Coombs did say being able to work with Wirtel at the Senior Bowl does him some comfort in knowing Wirtel's abilities.

More on Lions: 53-man roster prediction: Is a change at long snapper in the cards?

"It was really, retrospectively it’s been even probably a bigger deal that we had that week together," he said. "Had a chance to get to know him there and probably would say similarly to Arryn was just drawn to his demeanor, the way he goes about his business, the way he handles himself. Had a chance to see him snap up close in person. All that stuff was great, he’s been great all spring and I’m excited to have him here and get him going with the rest of those guys."

• When you cover this sport long enough you get a sense of which assistants are on the head coach trajectory, and I certainly came with that feeling about Coombs. He's young at 33 years old and well schooled as the son of Ohio State assistant Kerry Coombs, but more than that he has some of the small details buttoned up like head coaches do. Case in point, at the end of his video conference Saturday, Coombs thanked everyone in the Lions organization who made their return to work possible, saying there are "a lot of people here in there building that had to do a lot of things that they never really signed up for, weren’t part of their job description, while quite frankly I spent a lot of the summer on a boat. Just really appreciative of those people."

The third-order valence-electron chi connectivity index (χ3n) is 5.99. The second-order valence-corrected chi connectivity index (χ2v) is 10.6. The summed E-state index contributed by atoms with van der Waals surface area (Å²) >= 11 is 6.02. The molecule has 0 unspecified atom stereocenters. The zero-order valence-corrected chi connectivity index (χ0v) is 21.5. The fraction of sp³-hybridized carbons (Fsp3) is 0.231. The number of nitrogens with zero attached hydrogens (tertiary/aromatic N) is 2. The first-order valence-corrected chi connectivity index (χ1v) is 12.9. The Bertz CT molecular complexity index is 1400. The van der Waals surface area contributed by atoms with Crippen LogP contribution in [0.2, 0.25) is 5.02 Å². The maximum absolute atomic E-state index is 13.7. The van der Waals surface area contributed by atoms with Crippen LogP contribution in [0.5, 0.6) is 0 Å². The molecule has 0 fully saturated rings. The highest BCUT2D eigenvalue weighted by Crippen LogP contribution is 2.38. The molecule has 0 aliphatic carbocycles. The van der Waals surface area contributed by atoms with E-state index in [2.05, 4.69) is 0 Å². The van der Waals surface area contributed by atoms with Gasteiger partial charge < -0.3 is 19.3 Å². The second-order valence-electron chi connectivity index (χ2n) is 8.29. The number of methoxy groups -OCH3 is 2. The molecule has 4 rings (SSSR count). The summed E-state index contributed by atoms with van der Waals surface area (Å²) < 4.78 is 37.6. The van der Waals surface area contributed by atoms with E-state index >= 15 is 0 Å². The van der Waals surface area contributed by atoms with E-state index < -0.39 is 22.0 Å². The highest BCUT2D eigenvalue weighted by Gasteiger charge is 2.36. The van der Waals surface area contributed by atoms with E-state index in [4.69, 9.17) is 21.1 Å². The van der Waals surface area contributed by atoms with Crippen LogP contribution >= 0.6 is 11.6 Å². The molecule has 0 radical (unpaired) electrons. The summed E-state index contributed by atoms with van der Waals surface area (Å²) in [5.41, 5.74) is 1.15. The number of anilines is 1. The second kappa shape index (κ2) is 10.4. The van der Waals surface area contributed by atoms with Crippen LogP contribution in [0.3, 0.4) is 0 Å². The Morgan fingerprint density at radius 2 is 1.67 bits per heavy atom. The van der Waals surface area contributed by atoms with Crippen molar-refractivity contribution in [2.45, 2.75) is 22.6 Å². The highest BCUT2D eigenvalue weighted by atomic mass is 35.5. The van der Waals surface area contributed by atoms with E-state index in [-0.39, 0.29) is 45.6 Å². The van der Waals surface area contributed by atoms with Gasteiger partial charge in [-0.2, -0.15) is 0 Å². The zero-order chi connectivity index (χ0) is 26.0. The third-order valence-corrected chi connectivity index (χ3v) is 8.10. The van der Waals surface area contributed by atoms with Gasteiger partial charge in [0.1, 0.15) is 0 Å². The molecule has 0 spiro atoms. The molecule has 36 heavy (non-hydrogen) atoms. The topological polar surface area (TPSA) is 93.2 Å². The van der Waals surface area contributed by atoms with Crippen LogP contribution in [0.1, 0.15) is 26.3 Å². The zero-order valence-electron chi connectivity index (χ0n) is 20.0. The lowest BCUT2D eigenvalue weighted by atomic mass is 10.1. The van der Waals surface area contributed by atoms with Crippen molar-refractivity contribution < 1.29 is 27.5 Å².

• Lastly, Bevell still is sporting what he called his "quarantine beard," though he's undecided if he'll keep it for the regular season.

"I kind of just let it go, see what would happen and then my wife ends up liking it," he said. "I got a couple comments like I look younger so I don’t know, maybe if I’m turning back the clock and it’s helping me then maybe I need to keep it."